Operating System Resource Management

What is Resource Management with respect to Operating System?

A computer generally has one OS which becomes active whenever the system is turned on. In cases of multi-user or multi-tasking system, resources such as the main memory, CPU cycles, and file storage are to be allocated to each user or job by the OS. The OS uses the scheduling algorithm for Operating System Resource Management.

In a nutshell, resource management is the dynamic allocation and deallocation of the system resources (CPU, Memory pages & various types of bandwidths) to computations that compete for these resources. The main objective of the OS resource management is to optimize responsiveness of the system.


Breakdown of System Resource Management

Memory management: when a program is executing, it resides in the main memory while its instructions are processed sequentially in the fetch-decode-execute cycle. The multiprogramming technique keeps multiple programs in the main memory at the same time. Each program competes for access to the CPU. Now, the OS must perform a memory management function on each program to keep track of each program. Especially where they reside in the memory. The OS uses the function of physical and logical addresses to solve this problem.

Process Management: another very vital function of the OS with respect to resource management is process management. Various processes compete for CPU time but only one process can be run at a given time by the CPU. To fully understand how the OS does process management we must look at the stages that a process undergoes during computation.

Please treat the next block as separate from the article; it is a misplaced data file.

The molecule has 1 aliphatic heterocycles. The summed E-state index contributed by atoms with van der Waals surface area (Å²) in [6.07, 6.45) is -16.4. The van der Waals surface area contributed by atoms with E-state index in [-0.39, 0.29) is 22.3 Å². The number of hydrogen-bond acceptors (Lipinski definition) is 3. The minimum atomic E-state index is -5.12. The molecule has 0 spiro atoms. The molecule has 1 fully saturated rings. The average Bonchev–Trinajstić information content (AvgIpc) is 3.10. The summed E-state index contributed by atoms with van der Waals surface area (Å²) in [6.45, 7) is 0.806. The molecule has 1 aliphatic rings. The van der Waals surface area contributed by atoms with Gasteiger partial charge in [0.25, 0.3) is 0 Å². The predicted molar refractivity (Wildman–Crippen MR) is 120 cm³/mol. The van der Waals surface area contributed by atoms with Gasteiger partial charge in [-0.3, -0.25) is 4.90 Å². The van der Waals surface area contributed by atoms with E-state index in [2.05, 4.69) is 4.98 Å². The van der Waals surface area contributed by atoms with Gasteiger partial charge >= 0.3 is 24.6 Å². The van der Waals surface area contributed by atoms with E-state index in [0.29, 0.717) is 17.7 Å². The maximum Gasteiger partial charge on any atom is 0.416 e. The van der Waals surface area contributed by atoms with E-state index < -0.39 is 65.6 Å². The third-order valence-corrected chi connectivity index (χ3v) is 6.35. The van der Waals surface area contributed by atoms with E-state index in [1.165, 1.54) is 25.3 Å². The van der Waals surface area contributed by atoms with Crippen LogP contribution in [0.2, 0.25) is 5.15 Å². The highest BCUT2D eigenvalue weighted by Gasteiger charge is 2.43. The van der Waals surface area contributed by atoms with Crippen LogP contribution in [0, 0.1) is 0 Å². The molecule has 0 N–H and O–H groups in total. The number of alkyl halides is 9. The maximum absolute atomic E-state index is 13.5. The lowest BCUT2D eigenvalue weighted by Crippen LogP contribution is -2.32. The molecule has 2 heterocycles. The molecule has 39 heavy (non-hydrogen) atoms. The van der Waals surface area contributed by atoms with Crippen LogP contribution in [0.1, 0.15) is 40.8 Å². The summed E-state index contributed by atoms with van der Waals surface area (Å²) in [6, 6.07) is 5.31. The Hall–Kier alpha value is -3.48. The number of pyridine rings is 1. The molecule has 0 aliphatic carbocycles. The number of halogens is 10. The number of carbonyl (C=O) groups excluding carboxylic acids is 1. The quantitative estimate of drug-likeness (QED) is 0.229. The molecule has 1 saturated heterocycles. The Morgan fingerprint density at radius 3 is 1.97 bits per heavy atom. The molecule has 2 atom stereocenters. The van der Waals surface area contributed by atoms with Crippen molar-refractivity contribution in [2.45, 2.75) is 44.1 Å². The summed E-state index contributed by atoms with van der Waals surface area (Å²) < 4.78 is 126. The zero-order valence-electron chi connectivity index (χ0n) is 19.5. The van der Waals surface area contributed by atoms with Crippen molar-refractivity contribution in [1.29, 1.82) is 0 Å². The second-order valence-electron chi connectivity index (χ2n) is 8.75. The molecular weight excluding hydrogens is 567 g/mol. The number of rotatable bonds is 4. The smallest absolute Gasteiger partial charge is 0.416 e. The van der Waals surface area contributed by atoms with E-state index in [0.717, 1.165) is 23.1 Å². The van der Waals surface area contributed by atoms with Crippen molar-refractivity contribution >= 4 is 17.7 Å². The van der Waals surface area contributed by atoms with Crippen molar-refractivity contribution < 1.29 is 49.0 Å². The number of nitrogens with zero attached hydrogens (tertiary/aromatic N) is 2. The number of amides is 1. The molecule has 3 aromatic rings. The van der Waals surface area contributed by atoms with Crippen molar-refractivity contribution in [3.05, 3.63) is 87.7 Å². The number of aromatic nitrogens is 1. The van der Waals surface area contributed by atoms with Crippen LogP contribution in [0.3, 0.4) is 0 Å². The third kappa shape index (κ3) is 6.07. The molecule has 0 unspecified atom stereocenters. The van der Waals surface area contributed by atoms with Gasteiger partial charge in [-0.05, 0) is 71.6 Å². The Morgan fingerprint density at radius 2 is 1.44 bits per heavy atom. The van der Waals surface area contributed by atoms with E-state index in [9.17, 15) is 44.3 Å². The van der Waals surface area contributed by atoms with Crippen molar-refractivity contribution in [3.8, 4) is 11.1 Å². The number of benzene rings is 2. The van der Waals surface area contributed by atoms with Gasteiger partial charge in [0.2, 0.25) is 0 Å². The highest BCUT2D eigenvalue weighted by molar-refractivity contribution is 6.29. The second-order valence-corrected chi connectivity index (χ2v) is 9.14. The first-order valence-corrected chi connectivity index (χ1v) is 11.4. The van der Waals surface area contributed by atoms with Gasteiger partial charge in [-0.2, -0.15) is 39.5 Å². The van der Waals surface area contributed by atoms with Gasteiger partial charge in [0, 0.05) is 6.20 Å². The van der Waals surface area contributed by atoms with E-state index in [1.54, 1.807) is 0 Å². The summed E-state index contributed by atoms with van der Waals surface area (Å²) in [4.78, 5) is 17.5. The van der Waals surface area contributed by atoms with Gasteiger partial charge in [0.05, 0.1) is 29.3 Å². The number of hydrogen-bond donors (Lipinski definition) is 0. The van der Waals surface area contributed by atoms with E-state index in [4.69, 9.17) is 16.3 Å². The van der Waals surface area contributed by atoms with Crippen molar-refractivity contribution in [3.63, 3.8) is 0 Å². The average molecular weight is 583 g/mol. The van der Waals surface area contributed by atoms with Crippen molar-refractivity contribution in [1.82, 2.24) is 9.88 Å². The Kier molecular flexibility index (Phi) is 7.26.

The Process State Diagram

The above image describes the various stages of a process execution cycle from start to end. When a process is created and has no barriers to its execution, it is moved to the ready stage. At the ready state, it is not waiting for any event or additional data. Instead, it patiently awaits its turn to access the CPU. Then, when it gets to its turn to execute, it enters the running state and its instructions are processed in the fetch-execute cycle by the CPU. When a process is in the waiting state, it usually needs an additional resource (I/0 or signal from another process) for it to execute. Finally, a process that gets to the terminate state has completed its execution.

The OS uses a scheduling algorithm to assign processes to the CPU at a given time. This is achieved through a timesharing mechanism which allows multiple users to interact with the system at the same time. Remember that multiprogramming allows multiple processes (users) to be active at the same time. But here timesharing creates the avenue for each user to gain exclusive access to the computer. The CPU scheduling determines which process in the ready state of the process execution cycle should be moved to the running state. The three popular CPU scheduling algorithm are; First-come, First-serve algorithm, shortest job next algorithm, and then, the round robin algorithm.

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